They were this
close to ending a perplexing, frustrating losing streak that has now reached five games.
Instead, the Detroit Red Wings
settled for earning a point for the first time in five games after a stunning 2-1 loss to the Minnesota Wild
on Monday night at Joe Louis Arena.
Detroit allowed a goal in the last minute of regulation to tie it 1-1 and then gave up the game-winner 93 seconds into overtime when Devin Setoguchi
lifted his own power-play rebound over Jimmy Howard
Despite taking an uncharacteristic nine penalties and giving the Wild eight power-plays, the Red Wings (5-4-1) left the ice looking stunned and angry. They somehow found a way to lose a game they felt never should have gotten to overtime and now face the Calgary Flames on Thursday with some issues to solve – such as why they continue not to score more.
Detroit put 37 shots on goal against Minnesota backup goalie Josh Harding
(36 saves), who has made all three of his starts this season against the Wings and has won the last two -- allowing just this one goal against 73 shots in those games.
"We got off to a good start and we've lost five games in a row," Detroit coach Mike Babcock said. "We got a point tonight, but the reality is that we're not being good enough. We're going to have to fix it."
This time, the costliest breakdowns came late in the game while clinging to a 1-0 lead.
The Wild's Mikko Koivu
scored his first goal of the season on a deflection of Justin Falk
's shot to beat Howard (25 saves) with a minute left in regulation. Koivu then assisted on Setoguchi's game-winner in overtime.
"With a minute left we had the puck going into the offensive zone," Babcock lamented. "All we had to do was put it behind them. We didn't. Then we had the puck coming up the wall and all we had to do was get it out. We didn't. The bottom line is (we're) not winning."
Detroit hadn't dropped four straight in regulation since Feb. 10-17, 2008 and at least broke that trend – but they still haven't won in five and it's now their longest dry spell in that regard since going winless in six games from late January to early February 2009.
It wasn't exactly a pretty game by the Wild either, but getting the two points made it seem better.
Until Setoguchi's goal, Minnesota (5-3-3) had squandered more than 10 minutes of power-play time, including 1:25 of 5-on-3 in the third. Howard and the Wings' defense was strong almost the entire game, but the Wild didn't exactly test them very much, either – despite all the man-advantage situations.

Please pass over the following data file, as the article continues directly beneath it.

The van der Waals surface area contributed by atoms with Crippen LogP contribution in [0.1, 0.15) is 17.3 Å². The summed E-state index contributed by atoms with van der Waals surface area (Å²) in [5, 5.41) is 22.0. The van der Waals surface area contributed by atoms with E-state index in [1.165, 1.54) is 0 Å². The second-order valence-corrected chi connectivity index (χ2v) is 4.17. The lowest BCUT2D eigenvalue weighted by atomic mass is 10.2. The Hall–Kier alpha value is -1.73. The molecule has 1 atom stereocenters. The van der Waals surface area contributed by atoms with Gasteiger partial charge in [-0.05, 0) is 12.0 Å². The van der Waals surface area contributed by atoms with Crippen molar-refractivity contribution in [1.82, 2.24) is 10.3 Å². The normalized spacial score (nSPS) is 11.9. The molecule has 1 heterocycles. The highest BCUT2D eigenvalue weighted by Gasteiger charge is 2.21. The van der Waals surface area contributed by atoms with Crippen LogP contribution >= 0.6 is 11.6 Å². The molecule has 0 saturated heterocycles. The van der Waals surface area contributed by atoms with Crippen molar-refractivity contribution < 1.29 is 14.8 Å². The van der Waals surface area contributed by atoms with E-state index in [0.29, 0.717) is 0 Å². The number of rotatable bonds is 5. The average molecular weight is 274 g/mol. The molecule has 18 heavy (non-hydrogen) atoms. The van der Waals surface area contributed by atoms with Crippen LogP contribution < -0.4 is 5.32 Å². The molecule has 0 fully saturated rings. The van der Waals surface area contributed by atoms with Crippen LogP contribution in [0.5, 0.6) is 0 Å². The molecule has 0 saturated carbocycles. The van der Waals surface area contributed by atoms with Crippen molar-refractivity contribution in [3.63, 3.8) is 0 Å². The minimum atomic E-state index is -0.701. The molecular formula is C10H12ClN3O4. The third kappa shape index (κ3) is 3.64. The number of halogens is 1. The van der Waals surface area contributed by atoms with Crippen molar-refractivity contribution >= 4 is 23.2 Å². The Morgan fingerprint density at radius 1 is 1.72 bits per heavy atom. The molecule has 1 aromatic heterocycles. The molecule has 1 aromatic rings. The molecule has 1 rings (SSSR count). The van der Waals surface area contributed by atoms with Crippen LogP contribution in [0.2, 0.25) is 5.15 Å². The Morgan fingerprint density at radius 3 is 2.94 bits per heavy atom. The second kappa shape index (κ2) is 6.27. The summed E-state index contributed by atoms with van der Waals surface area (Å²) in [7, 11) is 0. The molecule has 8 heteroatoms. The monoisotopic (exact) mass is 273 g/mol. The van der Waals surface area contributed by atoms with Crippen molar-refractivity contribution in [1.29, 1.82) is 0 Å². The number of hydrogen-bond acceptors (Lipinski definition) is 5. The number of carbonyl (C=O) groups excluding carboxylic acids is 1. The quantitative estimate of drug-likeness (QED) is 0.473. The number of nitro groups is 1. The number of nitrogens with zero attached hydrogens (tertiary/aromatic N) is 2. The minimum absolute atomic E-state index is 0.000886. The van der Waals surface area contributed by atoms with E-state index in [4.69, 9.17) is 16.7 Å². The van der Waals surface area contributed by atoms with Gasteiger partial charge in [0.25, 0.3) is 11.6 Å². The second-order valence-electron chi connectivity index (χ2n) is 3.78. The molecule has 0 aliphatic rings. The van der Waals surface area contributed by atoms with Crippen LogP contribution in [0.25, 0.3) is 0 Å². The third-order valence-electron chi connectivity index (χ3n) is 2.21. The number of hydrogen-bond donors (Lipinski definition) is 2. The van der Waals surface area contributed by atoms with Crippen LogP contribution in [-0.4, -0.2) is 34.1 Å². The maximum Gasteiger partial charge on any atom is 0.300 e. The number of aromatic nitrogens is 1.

Just nine of their 27 shots were on target during power plays, but it only took the one that went in to win. After a goaltender interference call on Johan Franzen
put Minnesota back on the power play, Koivu dug the puck out of the corner in the offensive zone while initiating hard contact with Detroit defenseman Nicklas Kronwall.
The Wings and home crowd wanted a penalty, but didn't happen and Koivu got the puck to the net – where Setoguchi lifted his own rebound past Howard just seconds after the two were tangled up in front of the net. Setoguchi also picked up an assist on Koivu's goal and they both finished with two points.
"We started to pick it up as we went along," said Setoguchi, who made a habit of pestering the Red Wings as a San Jose Shark in the last two playoffs, particularly in overtime. "The power play struggled, but we got one at the end when it counted. We needed a goal. We needed a score there. To ice it in overtime is a big win for us, but we've still got a long ways to go."
This was already the third of four games between the Wings and Wild and every game has been tight. Detroit won the first meeting 3-2 on the road in overtime and the Wild won the rematch in Minnesota 1-0 last Saturday.
That one gave the Wings their fourth straight loss; they'd been outscored 16-4 in those games. They've now been outscored 18-5 in their past five.
Just how much did Detroit want to break its scoring woes? Enough to pepper Harding early in the first and even have legendary 41-year old defenseman Nicklas Lidstrom
going to the net without the puck, rather than staying at the point. The strategy worked -- he scored the game's first goal just 6:00 after the opening faceoff by deflecting a shot by Henrik Zetterberg
through traffic and past Harding.
That was the lone goal scored in the period and turned out to be the only one that dented the net for either team until Koivu's tied it with time running out on the Wild in the third.
Minnesota just couldn't capitalize on all the Detroit penalties as an inept power-play kept letting the Wings off the hook until overtime.
A charging call on Drew Miller
after he bowled over Harding behind the net with Todd Bertuzzi
already in the box for slashing, might have been the worst of the Wings' transgressions on a night full of them
Howard and a strong penalty-kill effort thwarted the 5-on-3, but Babcock didn't enjoy watching it.
"It is ridiculous, right?" he said. "There (were) a number of penalties tonight that didn't need to be (taken). Even the too many men on the ice penalty (in the second) … you know when the puck's coming to your bench and you're on a change, that happens all the time. You can't touch it. Obviously we're not helping ourselves right now."